The Cash Basis For Small Business

HMRC have introduced a new cash basis of accounting for small businesses to help them work out their income and expenses and it can be used for the 2013/2014 tax year onwards.
As the name suggests, when you use the cash basis you record your income when the money comes into the business and your expenses when the money goes out of the business. All types of money transaction should be included including cash, card payments, cheque and any other method.
One benefit for small business is that you don’t have to pay tax on money you didn’t receive in the accounting period. Your accounting records will have to record all the receipts and payments and when you complete your self-assessment tax return you have to tick the cash basis box.
It should be stressed you don’t have to use the cash basis if you are a small business and you should only use it if it benefits you but you must use the same method each year. If you decide to use the cash basis and your business grows you can continue using it up to an income of £158,000.
There are a number of reasons why you might not want to use the scheme, such as if you have losses you want to set against other income, you want to deduct interest of more than £500 or you have a complex business that requires detailed accounts.
The cash basis doesn’t change the types of expenses you can claim, just when you claim them. You only count the expenses you’ve actually paid.
Examples of allowable business expenses are:
• day to day running costs, e.g. electricity, fuel
• general business costs, e.g. stationery, business telephone, insurance, web hosting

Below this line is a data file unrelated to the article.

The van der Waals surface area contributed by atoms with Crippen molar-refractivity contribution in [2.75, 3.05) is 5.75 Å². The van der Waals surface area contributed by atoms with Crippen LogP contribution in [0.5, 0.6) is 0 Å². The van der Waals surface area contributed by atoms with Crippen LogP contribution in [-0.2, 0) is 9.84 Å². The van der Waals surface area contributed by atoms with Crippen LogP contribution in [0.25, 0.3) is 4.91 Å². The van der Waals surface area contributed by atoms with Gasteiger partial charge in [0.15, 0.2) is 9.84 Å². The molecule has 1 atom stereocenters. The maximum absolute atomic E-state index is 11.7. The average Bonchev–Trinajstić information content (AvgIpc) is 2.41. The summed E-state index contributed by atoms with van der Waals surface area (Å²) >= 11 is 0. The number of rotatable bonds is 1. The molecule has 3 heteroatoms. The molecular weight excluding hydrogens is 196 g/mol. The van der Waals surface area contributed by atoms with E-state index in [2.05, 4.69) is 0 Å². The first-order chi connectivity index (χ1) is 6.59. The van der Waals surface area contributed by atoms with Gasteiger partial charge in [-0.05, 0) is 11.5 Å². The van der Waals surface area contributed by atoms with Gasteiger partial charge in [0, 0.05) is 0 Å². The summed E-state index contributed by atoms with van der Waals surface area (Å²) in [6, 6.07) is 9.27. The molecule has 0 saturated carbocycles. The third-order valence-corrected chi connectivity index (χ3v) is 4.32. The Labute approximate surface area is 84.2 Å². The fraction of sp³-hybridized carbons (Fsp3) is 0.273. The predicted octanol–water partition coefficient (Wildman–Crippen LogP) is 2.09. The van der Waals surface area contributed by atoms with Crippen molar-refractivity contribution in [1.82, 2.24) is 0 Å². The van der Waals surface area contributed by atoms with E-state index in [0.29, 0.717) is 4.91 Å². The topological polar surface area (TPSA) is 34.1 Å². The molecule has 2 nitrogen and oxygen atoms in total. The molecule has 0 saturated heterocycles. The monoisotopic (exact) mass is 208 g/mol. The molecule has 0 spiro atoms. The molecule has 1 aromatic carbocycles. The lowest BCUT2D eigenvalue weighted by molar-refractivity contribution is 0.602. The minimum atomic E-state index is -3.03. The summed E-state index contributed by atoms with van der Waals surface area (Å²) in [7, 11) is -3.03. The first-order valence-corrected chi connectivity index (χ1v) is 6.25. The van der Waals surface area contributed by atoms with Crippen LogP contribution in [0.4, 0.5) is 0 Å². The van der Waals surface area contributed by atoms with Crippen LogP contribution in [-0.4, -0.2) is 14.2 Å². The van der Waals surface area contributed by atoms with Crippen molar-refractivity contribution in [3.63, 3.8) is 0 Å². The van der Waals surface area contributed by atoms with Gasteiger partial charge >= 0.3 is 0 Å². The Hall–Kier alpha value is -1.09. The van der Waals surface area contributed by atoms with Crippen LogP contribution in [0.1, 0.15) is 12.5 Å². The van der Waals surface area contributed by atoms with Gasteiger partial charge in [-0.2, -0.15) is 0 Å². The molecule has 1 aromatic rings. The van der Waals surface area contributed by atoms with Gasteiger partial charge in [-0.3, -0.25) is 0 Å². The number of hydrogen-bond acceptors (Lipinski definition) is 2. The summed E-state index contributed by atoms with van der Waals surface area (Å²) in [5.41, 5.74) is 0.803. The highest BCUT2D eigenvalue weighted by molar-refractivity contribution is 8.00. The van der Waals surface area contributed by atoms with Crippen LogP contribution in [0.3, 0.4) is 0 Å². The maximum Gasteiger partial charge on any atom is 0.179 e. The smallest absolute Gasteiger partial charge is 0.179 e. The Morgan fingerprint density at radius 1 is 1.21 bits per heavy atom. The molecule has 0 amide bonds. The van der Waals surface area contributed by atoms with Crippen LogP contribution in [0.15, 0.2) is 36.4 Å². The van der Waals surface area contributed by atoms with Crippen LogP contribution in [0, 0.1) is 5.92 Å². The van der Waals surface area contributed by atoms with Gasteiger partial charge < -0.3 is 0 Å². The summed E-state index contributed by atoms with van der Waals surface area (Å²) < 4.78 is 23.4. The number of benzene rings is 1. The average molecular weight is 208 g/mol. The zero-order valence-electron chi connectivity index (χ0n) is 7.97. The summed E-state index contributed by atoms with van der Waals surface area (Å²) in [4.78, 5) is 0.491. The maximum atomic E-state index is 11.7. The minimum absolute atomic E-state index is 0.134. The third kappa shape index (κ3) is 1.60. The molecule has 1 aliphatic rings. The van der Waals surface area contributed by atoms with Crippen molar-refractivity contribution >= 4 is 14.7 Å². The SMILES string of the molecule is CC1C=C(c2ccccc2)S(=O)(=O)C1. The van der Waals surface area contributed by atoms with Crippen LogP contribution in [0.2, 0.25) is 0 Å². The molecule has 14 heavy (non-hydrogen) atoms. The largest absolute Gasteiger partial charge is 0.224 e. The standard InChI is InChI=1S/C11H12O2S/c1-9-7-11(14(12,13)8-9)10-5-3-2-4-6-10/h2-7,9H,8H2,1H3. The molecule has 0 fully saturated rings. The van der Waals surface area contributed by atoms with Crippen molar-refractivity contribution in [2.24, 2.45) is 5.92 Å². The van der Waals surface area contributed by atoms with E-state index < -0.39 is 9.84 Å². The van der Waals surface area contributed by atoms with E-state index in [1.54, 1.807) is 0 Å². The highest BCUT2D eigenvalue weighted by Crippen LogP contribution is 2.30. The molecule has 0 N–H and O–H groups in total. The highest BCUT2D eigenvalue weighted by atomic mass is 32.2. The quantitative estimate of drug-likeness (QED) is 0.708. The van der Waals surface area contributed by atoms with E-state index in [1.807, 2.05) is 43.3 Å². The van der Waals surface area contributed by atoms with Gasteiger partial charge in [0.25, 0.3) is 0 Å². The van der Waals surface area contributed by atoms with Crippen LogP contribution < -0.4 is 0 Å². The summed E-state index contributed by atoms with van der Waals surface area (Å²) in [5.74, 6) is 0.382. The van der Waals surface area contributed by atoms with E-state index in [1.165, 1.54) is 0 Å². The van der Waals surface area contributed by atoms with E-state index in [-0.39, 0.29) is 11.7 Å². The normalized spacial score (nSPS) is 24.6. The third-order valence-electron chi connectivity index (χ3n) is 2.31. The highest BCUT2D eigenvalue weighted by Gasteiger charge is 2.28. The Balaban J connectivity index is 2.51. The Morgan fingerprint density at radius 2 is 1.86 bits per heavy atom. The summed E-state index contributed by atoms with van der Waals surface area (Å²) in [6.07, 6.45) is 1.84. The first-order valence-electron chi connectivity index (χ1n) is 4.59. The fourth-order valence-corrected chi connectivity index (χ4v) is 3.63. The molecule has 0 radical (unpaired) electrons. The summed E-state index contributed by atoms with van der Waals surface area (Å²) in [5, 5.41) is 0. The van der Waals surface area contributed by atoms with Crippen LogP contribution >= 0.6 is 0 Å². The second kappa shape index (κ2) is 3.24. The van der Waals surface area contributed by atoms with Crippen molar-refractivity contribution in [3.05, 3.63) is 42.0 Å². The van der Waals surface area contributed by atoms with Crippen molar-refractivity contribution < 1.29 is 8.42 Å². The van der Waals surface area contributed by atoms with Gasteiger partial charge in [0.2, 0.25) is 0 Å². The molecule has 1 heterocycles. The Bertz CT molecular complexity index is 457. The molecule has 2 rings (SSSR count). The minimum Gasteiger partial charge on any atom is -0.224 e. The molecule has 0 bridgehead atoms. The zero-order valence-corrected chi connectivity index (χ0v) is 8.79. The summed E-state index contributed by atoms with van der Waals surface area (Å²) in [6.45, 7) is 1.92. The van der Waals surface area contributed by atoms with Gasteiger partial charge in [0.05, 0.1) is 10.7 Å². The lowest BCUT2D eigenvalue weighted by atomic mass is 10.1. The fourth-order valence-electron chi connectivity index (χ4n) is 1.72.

• things you buy to sell on
• things you use in your business, e.g. machinery, computers
• interest and charges up to £500, e.g. interest on bank overdrafts
You cannot claim items not used in the business or entertaining costs but that is exactly as it is if you don’t use the cash basis.
HMRC have introduced a simplified expenses scheme instead of calculating expenses for cars, working from home or if you live on the business premises:
Using simplified expenses you record all your business mileage and then claim a flat rate per mile. For a car the flat rate is 45p per mile for the first 10,000 miles and 25p per mile thereafter.
If you use a motorcycle the rate is 24p per mile.
Use of home
Using simplified expenses you claim a flat rate based on the hours you work from home each month, providing you work at least 25 hours or more. Examples of working from home include maintaining your accounting records and time spent on your computer at home when trying to get new business.
Private use of business premises
In a small number of cases the business premises are also home, for example, the owner of a guest house will often live on the premises. If you use simplifies expenses you keep a record of all your expenses such as food, utilities etc. and then deduct a flat rate depending on the number of people who use the premises as home each month.
There are also a number of specific types of business that can’t use the scheme:
• Lloyd’s underwriters
• farming businesses with a current herd basis election
• farming and creative businesses with a section 221 ITTOIA profit averaging election
• businesses that have claimed business premises renovation allowance
• businesses that carry on a mineral extraction trade
• businesses that have claimed research and development allowance
• dealers in securities
• relief for mineral royalties
• lease premiums
• ministers of religion
• pool betting duty
• intermediaries treated as making employment payments
• managed service companies
• waste disposal
• cemeteries and crematoria
If you would like to discuss the cash basis of accounting or any other topic please call Chris Wrighton or Mike Handley on 0330 123 5577

by Flowonline


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    14 Jul 20170 comments

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